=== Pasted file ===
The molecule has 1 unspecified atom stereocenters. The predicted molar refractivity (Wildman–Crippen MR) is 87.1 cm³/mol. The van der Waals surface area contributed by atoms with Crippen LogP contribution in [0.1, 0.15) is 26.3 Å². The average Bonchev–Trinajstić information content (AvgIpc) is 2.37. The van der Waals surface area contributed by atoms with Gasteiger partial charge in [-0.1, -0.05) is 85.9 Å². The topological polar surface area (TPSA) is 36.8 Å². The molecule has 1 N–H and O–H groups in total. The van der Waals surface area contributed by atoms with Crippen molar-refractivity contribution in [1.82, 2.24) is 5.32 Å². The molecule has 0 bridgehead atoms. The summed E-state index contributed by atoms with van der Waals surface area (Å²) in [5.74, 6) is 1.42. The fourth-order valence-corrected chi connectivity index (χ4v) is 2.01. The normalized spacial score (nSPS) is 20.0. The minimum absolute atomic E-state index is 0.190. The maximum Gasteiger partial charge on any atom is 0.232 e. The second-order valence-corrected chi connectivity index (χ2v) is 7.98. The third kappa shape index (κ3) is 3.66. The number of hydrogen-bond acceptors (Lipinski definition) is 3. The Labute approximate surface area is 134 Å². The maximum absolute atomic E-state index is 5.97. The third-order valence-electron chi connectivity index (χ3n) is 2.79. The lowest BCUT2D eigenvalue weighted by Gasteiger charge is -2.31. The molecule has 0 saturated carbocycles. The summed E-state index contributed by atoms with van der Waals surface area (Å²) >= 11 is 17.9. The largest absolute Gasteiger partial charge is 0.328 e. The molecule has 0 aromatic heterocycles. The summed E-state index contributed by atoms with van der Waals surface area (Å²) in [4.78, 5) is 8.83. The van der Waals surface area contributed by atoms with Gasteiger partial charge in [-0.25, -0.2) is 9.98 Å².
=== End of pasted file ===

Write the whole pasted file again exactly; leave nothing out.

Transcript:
The molecule has 1 unspecified atom stereocenters. The predicted molar refractivity (Wildman–Crippen MR) is 87.1 cm³/mol. The van der Waals surface area contributed by atoms with Crippen LogP contribution in [0.1, 0.15) is 26.3 Å². The average Bonchev–Trinajstić information content (AvgIpc) is 2.37. The van der Waals surface area contributed by atoms with Gasteiger partial charge in [-0.1, -0.05) is 85.9 Å². The topological polar surface area (TPSA) is 36.8 Å². The molecule has 1 N–H and O–H groups in total. The van der Waals surface area contributed by atoms with Crippen molar-refractivity contribution in [1.82, 2.24) is 5.32 Å². The molecule has 0 bridgehead atoms. The summed E-state index contributed by atoms with van der Waals surface area (Å²) in [5.74, 6) is 1.42. The fourth-order valence-corrected chi connectivity index (χ4v) is 2.01. The normalized spacial score (nSPS) is 20.0. The minimum absolute atomic E-state index is 0.190. The maximum Gasteiger partial charge on any atom is 0.232 e. The second-order valence-corrected chi connectivity index (χ2v) is 7.98. The third kappa shape index (κ3) is 3.66. The number of hydrogen-bond acceptors (Lipinski definition) is 3. The Labute approximate surface area is 134 Å². The maximum absolute atomic E-state index is 5.97. The third-order valence-electron chi connectivity index (χ3n) is 2.79. The lowest BCUT2D eigenvalue weighted by Gasteiger charge is -2.31. The molecule has 0 saturated carbocycles. The summed E-state index contributed by atoms with van der Waals surface area (Å²) >= 11 is 17.9. The largest absolute Gasteiger partial charge is 0.328 e. The molecule has 0 aromatic heterocycles. The summed E-state index contributed by atoms with van der Waals surface area (Å²) in [4.78, 5) is 8.83. The van der Waals surface area contributed by atoms with Gasteiger partial charge in [-0.25, -0.2) is 9.98 Å².